Ice reflects sunlight back to space. When it melts, the sea ice exposes more of the dark ocean beneath, which then absorbs that solar radiation, adding to the warming.

Sea ice coverage is currently at or close to record low levels at both the Arctic and Antarctic regions.

The impact of the relatively warm air in the Arctic could play out for months to come. Multi-year ice is likely to be thinner and more cracked, leading to a faster melt when spring arrives, Dr Meyer said.

While researchers had pegged 2050 as a possible year when the Arctic will become ice-free, this winter and the previous one - also unusually warm - had thrown those estimates out.
"It's going much faster than we thought," said Dr Meyer, who will begin work later this year at the ARC Centre of Excellence for Climate Extremes.


Our next energy and security crisis?

Importing 65% of US oil in 2005 vs 100% of many key minerals now (from China and Russia)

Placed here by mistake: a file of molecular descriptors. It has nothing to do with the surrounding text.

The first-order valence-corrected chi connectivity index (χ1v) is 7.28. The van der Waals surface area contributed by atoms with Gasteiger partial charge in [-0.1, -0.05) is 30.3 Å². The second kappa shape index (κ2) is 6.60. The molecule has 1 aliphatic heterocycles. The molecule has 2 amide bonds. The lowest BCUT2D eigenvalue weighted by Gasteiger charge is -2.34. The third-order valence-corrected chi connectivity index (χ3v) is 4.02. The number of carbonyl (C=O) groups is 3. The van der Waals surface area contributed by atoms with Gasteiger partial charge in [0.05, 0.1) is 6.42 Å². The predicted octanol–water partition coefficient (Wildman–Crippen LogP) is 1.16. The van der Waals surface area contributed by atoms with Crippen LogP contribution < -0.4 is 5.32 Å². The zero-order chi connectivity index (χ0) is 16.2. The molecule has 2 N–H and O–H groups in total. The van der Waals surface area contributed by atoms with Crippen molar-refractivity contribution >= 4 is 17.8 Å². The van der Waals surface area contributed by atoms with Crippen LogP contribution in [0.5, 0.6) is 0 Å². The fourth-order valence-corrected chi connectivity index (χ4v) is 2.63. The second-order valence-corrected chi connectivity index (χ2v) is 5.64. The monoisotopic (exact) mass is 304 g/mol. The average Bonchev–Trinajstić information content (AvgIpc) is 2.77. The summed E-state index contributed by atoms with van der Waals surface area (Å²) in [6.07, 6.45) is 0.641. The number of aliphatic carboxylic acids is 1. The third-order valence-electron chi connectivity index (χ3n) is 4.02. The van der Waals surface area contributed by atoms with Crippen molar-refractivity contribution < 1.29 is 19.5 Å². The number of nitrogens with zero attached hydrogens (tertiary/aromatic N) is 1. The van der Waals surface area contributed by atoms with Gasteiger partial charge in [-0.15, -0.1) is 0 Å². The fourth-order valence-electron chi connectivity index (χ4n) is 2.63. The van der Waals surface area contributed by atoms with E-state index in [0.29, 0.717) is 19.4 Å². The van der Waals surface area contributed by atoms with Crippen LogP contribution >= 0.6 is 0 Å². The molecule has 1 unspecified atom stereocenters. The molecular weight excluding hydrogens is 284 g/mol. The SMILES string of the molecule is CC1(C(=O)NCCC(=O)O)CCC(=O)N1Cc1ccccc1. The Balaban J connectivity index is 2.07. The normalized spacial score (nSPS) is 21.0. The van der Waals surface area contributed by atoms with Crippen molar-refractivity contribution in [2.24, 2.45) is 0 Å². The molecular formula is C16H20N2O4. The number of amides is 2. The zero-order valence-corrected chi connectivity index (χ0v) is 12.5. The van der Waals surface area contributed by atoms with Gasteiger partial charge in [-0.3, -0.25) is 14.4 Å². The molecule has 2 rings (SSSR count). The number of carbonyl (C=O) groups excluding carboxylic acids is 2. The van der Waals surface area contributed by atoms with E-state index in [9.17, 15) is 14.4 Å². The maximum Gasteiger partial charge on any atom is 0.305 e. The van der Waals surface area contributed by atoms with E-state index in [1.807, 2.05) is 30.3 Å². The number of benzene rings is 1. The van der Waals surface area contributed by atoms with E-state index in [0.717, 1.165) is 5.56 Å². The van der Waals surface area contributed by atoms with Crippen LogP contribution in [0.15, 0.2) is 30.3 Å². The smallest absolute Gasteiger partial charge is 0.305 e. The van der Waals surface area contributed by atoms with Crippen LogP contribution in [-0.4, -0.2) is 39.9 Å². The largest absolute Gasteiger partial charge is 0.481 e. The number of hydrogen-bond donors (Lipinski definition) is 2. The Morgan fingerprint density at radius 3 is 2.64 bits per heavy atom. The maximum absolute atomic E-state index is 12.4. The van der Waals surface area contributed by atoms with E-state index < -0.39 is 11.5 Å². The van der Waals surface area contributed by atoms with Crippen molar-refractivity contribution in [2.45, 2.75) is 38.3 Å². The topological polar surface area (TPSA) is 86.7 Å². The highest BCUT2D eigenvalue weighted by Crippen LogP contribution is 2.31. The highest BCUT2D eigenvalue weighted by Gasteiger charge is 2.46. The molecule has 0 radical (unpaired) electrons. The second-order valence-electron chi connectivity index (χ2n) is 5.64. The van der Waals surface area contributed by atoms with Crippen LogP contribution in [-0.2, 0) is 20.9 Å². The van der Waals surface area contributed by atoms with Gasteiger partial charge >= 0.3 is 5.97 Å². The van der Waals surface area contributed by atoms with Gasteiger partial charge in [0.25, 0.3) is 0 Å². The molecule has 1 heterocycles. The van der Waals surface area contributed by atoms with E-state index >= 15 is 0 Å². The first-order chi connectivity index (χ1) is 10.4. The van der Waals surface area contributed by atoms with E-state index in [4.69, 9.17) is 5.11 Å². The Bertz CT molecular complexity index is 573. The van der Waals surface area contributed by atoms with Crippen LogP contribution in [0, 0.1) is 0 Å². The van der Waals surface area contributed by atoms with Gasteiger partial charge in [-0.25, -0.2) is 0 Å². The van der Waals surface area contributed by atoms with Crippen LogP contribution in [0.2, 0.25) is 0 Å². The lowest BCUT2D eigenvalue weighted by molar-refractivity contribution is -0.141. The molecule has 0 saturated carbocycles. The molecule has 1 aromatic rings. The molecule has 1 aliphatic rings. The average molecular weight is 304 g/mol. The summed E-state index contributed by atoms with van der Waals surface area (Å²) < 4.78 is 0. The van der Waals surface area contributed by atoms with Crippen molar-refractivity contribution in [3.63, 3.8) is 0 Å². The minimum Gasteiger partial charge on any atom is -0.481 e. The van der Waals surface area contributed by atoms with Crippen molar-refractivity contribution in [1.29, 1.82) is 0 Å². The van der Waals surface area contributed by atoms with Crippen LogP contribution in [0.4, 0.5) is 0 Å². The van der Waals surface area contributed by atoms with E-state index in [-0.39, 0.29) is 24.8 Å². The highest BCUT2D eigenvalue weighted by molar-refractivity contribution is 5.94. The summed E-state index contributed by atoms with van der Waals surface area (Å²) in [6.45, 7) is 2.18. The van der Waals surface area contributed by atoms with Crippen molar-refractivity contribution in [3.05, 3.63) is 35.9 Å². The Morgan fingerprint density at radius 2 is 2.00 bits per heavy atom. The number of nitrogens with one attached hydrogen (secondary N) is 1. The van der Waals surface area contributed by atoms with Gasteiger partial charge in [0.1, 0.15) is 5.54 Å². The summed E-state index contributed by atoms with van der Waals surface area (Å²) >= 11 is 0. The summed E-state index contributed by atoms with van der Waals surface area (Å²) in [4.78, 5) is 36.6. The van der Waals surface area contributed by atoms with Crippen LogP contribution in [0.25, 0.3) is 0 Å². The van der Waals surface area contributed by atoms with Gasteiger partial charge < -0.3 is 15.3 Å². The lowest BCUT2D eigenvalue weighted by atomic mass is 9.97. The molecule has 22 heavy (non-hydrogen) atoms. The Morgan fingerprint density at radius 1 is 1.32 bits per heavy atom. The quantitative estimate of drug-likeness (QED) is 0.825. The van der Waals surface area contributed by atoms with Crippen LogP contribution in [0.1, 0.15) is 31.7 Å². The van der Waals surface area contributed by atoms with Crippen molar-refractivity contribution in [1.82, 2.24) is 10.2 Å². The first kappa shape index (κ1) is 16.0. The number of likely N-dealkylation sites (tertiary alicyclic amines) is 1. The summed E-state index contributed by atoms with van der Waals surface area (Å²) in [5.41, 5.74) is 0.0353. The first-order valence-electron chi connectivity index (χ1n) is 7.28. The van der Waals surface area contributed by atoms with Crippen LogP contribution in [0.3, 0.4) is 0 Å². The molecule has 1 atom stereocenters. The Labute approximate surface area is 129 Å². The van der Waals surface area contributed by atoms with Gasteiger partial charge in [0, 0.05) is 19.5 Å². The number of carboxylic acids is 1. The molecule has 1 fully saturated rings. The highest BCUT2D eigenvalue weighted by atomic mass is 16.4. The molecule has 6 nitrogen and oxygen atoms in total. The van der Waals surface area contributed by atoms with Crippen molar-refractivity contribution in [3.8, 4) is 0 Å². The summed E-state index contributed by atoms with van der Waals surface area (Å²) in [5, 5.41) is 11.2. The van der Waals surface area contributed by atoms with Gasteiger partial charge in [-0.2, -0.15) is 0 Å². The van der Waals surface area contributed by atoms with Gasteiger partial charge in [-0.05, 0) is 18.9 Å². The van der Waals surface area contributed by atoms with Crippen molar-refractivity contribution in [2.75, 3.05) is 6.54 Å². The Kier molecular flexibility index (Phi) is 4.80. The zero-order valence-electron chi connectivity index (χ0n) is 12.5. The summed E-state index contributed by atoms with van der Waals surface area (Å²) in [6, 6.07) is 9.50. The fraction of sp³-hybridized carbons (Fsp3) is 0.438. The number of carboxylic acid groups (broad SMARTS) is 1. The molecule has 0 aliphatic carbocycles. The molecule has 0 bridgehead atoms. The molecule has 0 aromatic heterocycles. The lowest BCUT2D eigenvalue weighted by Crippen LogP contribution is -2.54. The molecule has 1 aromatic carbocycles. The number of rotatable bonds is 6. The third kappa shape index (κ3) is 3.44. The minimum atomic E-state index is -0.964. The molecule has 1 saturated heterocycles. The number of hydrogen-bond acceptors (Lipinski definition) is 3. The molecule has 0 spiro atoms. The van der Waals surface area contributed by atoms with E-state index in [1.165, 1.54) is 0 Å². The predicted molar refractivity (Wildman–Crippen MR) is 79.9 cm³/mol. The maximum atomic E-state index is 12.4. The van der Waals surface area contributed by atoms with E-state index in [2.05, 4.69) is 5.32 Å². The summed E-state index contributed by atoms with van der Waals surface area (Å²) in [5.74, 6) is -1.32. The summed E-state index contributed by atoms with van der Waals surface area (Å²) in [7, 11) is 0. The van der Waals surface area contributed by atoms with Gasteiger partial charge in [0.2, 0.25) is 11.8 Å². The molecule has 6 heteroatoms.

Paul Driessen

Oil and natural gas aren’t just fuels. They supply building blocks for pharmaceuticals; plastics in vehicle bodies, athletic helmets, and numerous other products; and complex composites in solar panels and wind turbine blades and nacelles. The USA was importing 65% of its petroleum in 2005, creating serious national security concerns. But fracking helped cut imports to 40% and the US now exports oil and gas.

Today’s vital raw materials foundation also includes exotic minerals like gallium, germanium, rare earth elements and platinum group metals. For the USA, they are “critical” because they are required in thousands of applications; they become “strategic” when we don’t produce them in the United States.